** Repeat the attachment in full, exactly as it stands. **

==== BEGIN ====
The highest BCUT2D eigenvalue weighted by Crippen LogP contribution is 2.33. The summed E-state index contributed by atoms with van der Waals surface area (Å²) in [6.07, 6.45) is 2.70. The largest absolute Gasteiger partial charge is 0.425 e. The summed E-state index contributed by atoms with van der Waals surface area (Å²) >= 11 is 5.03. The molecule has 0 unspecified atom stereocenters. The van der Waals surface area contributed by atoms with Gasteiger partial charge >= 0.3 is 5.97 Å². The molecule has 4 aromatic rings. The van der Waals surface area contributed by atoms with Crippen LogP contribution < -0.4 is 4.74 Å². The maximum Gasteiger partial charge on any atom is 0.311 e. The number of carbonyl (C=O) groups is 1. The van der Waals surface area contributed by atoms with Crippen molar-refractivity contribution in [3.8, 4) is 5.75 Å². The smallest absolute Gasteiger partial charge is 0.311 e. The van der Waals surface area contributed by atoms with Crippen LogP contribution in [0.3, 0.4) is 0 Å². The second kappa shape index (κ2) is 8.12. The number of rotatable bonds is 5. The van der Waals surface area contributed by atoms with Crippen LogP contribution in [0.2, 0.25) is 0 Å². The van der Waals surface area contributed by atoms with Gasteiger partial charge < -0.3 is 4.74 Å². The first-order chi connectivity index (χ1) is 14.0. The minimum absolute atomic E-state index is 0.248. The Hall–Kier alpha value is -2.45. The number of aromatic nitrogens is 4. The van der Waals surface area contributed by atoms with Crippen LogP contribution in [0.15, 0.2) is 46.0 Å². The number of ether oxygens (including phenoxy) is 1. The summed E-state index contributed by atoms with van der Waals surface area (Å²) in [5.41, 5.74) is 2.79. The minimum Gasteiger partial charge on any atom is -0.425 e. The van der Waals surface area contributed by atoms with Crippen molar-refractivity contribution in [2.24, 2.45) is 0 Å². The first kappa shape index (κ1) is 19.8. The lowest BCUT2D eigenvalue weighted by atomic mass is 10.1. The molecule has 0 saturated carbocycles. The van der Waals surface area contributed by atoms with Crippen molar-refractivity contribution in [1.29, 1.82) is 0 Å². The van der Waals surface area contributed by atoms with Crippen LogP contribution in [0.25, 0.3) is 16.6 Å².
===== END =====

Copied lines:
The highest BCUT2D eigenvalue weighted by Crippen LogP contribution is 2.33. The summed E-state index contributed by atoms with van der Waals surface area (Å²) in [6.07, 6.45) is 2.70. The largest absolute Gasteiger partial charge is 0.425 e. The summed E-state index contributed by atoms with van der Waals surface area (Å²) >= 11 is 5.03. The molecule has 0 unspecified atom stereocenters. The van der Waals surface area contributed by atoms with Gasteiger partial charge >= 0.3 is 5.97 Å². The molecule has 4 aromatic rings. The van der Waals surface area contributed by atoms with Crippen LogP contribution < -0.4 is 4.74 Å². The maximum Gasteiger partial charge on any atom is 0.311 e. The number of carbonyl (C=O) groups is 1. The van der Waals surface area contributed by atoms with Crippen molar-refractivity contribution in [3.8, 4) is 5.75 Å². The smallest absolute Gasteiger partial charge is 0.311 e. The van der Waals surface area contributed by atoms with Crippen LogP contribution in [0.3, 0.4) is 0 Å². The second kappa shape index (κ2) is 8.12. The number of rotatable bonds is 5. The van der Waals surface area contributed by atoms with Crippen LogP contribution in [0.2, 0.25) is 0 Å². The van der Waals surface area contributed by atoms with Gasteiger partial charge < -0.3 is 4.74 Å². The first-order chi connectivity index (χ1) is 14.0. The minimum absolute atomic E-state index is 0.248. The Hall–Kier alpha value is -2.45. The number of aromatic nitrogens is 4. The van der Waals surface area contributed by atoms with Crippen LogP contribution in [0.15, 0.2) is 46.0 Å². The number of ether oxygens (including phenoxy) is 1. The summed E-state index contributed by atoms with van der Waals surface area (Å²) in [5.41, 5.74) is 2.79. The minimum Gasteiger partial charge on any atom is -0.425 e. The van der Waals surface area contributed by atoms with Crippen molar-refractivity contribution in [2.24, 2.45) is 0 Å². The first kappa shape index (κ1) is 19.8. The lowest BCUT2D eigenvalue weighted by atomic mass is 10.1. The molecule has 0 saturated carbocycles. The van der Waals surface area contributed by atoms with Crippen molar-refractivity contribution in [1.29, 1.82) is 0 Å². The van der Waals surface area contributed by atoms with Crippen LogP contribution in [0.25, 0.3) is 16.6 Å².